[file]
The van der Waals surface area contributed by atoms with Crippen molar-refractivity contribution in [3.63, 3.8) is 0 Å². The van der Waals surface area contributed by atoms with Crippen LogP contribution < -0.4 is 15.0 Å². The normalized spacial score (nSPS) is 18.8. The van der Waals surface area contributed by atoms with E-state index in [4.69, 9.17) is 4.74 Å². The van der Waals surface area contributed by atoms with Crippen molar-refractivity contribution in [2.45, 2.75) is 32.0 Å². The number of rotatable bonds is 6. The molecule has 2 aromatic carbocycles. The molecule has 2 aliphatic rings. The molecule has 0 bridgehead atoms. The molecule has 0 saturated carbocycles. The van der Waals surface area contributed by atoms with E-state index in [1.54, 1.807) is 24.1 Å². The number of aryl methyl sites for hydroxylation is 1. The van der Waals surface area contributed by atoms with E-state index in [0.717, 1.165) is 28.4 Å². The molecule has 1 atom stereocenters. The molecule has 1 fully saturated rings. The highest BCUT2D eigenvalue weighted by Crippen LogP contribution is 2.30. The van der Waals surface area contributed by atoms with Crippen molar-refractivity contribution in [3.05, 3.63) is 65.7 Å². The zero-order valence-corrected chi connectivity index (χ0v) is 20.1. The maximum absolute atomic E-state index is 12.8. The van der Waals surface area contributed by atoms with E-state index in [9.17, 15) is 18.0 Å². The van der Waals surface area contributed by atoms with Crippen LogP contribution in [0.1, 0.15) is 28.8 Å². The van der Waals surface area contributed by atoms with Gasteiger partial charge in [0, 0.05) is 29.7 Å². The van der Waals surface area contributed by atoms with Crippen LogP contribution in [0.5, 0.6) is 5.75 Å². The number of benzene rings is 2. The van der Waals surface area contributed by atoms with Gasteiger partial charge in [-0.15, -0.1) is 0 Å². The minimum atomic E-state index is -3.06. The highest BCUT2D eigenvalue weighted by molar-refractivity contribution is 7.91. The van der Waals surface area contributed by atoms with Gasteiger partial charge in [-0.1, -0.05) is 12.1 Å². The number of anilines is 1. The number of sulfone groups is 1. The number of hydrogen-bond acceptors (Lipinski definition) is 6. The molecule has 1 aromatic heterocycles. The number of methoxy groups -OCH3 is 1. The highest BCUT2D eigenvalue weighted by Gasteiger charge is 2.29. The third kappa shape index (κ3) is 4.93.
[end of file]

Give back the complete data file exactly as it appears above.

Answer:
The van der Waals surface area contributed by atoms with Crippen molar-refractivity contribution in [3.63, 3.8) is 0 Å². The van der Waals surface area contributed by atoms with Crippen LogP contribution < -0.4 is 15.0 Å². The normalized spacial score (nSPS) is 18.8. The van der Waals surface area contributed by atoms with E-state index in [4.69, 9.17) is 4.74 Å². The van der Waals surface area contributed by atoms with Crippen molar-refractivity contribution in [2.45, 2.75) is 32.0 Å². The number of rotatable bonds is 6. The molecule has 2 aromatic carbocycles. The molecule has 2 aliphatic rings. The molecule has 0 bridgehead atoms. The molecule has 0 saturated carbocycles. The van der Waals surface area contributed by atoms with E-state index in [1.54, 1.807) is 24.1 Å². The number of aryl methyl sites for hydroxylation is 1. The van der Waals surface area contributed by atoms with E-state index in [0.717, 1.165) is 28.4 Å². The molecule has 1 atom stereocenters. The molecule has 1 fully saturated rings. The highest BCUT2D eigenvalue weighted by Crippen LogP contribution is 2.30. The van der Waals surface area contributed by atoms with Crippen molar-refractivity contribution in [3.05, 3.63) is 65.7 Å². The zero-order valence-corrected chi connectivity index (χ0v) is 20.1. The maximum absolute atomic E-state index is 12.8. The van der Waals surface area contributed by atoms with E-state index in [9.17, 15) is 18.0 Å². The van der Waals surface area contributed by atoms with Crippen LogP contribution in [0.1, 0.15) is 28.8 Å². The van der Waals surface area contributed by atoms with Gasteiger partial charge in [0, 0.05) is 29.7 Å². The van der Waals surface area contributed by atoms with Crippen LogP contribution in [0.5, 0.6) is 5.75 Å². The number of benzene rings is 2. The van der Waals surface area contributed by atoms with Gasteiger partial charge in [-0.15, -0.1) is 0 Å². The minimum atomic E-state index is -3.06. The highest BCUT2D eigenvalue weighted by molar-refractivity contribution is 7.91. The van der Waals surface area contributed by atoms with Gasteiger partial charge in [-0.1, -0.05) is 12.1 Å². The number of anilines is 1. The number of sulfone groups is 1. The number of hydrogen-bond acceptors (Lipinski definition) is 6. The molecule has 1 aromatic heterocycles. The number of methoxy groups -OCH3 is 1. The highest BCUT2D eigenvalue weighted by Gasteiger charge is 2.29. The third kappa shape index (κ3) is 4.93.